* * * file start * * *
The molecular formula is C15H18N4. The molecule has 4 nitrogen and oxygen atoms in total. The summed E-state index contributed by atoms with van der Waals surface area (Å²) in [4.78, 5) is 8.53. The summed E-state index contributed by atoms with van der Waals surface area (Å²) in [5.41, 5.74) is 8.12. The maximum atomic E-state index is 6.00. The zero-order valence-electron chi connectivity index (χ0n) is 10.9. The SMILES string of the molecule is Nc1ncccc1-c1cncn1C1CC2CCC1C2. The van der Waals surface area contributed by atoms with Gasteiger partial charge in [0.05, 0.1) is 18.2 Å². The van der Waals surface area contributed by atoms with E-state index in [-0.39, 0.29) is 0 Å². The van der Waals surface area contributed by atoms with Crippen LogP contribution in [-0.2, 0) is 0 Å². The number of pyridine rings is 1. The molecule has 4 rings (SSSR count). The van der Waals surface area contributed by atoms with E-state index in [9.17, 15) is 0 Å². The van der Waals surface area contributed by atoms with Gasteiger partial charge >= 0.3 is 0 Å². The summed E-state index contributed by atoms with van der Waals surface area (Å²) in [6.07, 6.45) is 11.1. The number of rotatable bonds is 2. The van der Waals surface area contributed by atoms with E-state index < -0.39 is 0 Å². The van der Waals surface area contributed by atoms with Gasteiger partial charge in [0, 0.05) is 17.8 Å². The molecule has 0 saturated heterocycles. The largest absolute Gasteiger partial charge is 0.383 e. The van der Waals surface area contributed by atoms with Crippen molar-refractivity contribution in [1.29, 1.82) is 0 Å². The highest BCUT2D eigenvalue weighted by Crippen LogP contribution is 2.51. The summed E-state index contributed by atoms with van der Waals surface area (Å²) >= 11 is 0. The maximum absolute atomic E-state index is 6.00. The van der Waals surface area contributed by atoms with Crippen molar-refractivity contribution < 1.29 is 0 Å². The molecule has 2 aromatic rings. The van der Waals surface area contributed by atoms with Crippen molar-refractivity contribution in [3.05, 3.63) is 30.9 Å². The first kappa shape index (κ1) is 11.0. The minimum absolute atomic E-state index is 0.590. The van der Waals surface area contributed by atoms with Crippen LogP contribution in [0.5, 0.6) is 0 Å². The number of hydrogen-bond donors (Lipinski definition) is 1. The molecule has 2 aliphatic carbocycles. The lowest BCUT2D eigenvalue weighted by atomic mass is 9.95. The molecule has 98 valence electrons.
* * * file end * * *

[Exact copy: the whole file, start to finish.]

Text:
The molecular formula is C15H18N4. The molecule has 4 nitrogen and oxygen atoms in total. The summed E-state index contributed by atoms with van der Waals surface area (Å²) in [4.78, 5) is 8.53. The summed E-state index contributed by atoms with van der Waals surface area (Å²) in [5.41, 5.74) is 8.12. The maximum atomic E-state index is 6.00. The zero-order valence-electron chi connectivity index (χ0n) is 10.9. The SMILES string of the molecule is Nc1ncccc1-c1cncn1C1CC2CCC1C2. The van der Waals surface area contributed by atoms with Gasteiger partial charge in [0.05, 0.1) is 18.2 Å². The van der Waals surface area contributed by atoms with E-state index in [-0.39, 0.29) is 0 Å². The van der Waals surface area contributed by atoms with Crippen LogP contribution in [-0.2, 0) is 0 Å². The number of pyridine rings is 1. The molecule has 4 rings (SSSR count). The van der Waals surface area contributed by atoms with E-state index in [9.17, 15) is 0 Å². The van der Waals surface area contributed by atoms with Gasteiger partial charge >= 0.3 is 0 Å². The summed E-state index contributed by atoms with van der Waals surface area (Å²) in [6.07, 6.45) is 11.1. The number of rotatable bonds is 2. The van der Waals surface area contributed by atoms with E-state index < -0.39 is 0 Å². The van der Waals surface area contributed by atoms with Gasteiger partial charge in [0, 0.05) is 17.8 Å². The molecule has 0 saturated heterocycles. The largest absolute Gasteiger partial charge is 0.383 e. The van der Waals surface area contributed by atoms with Crippen molar-refractivity contribution in [1.29, 1.82) is 0 Å². The highest BCUT2D eigenvalue weighted by Crippen LogP contribution is 2.51. The summed E-state index contributed by atoms with van der Waals surface area (Å²) >= 11 is 0. The maximum absolute atomic E-state index is 6.00. The van der Waals surface area contributed by atoms with Crippen molar-refractivity contribution < 1.29 is 0 Å². The molecule has 2 aromatic rings. The van der Waals surface area contributed by atoms with Crippen molar-refractivity contribution in [3.05, 3.63) is 30.9 Å². The first kappa shape index (κ1) is 11.0. The minimum absolute atomic E-state index is 0.590. The van der Waals surface area contributed by atoms with Crippen LogP contribution in [0.5, 0.6) is 0 Å². The number of hydrogen-bond donors (Lipinski definition) is 1. The molecule has 2 aliphatic carbocycles. The lowest BCUT2D eigenvalue weighted by atomic mass is 9.95. The molecule has 98 valence electrons.